Biomimetic Materials: from Modelatine to Viromimic

Prof.Dr.Martien Cohen Stuart (Wageningen University)

To the polymer chemist, the biosynthetic machinery by which Nature makes proteins is a miracle of precision. In contrast to standard synthetic methods it offers control over monomer sequence and chain length. Moreover, modern  genetic engineering provides the tools to fabricate the DNA template for aminoacid polymers of any design. The perspective is a plethora of molecules with interesting and functional secondary, tertiairy and quaternary (self-assembled) structures which in principle can be directed to any desired property.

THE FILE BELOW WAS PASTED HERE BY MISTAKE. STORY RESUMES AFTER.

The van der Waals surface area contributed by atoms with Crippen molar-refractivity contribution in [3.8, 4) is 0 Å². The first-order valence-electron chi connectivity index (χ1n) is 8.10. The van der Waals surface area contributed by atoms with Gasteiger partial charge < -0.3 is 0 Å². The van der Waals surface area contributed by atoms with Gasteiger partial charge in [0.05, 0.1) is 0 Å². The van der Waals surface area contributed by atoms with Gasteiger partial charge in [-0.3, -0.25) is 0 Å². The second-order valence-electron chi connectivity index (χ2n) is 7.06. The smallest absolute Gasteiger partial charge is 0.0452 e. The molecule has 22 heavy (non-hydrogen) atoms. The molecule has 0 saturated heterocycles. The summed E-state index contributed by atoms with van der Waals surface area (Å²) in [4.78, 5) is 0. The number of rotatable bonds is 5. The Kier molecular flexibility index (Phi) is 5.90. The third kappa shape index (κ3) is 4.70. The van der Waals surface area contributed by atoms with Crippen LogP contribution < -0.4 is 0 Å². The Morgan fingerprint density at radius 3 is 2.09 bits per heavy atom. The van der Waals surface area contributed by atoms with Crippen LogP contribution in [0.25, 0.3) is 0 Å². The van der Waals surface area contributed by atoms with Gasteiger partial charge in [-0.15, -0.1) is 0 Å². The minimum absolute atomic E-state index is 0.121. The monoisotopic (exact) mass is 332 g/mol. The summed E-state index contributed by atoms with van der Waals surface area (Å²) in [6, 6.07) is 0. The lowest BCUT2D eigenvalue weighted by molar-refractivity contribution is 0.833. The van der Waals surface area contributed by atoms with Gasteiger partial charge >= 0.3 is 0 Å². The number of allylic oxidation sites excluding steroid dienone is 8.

We are exploring this approach to make new protein materials with biomimetic properties. We express designed and constructed genes using the yeast Pichia Pastoris as host, and we then study the properties of the materials, often in a biomedical context. As specific examples, I shall discuss two systems. The first is a symmetric triblock-like dyktiogenic (networkforming) polymer which makes hydrogels with a precisely controlled and tunable melting and gelling behaviour. The second is a family of polymers designed to  ‘package’ nucleic acids like viral capsid proteins do. I shall show that with the right design, these polymers indeed co-assemble with DNA in a way which is very reminiscent of that of natural viruses, allowing for efficient protection of the nucleic acid against enzymatic attack, without compromising the weak binding which is needed for easy ‘unpacking’ whenever reproduction must occur.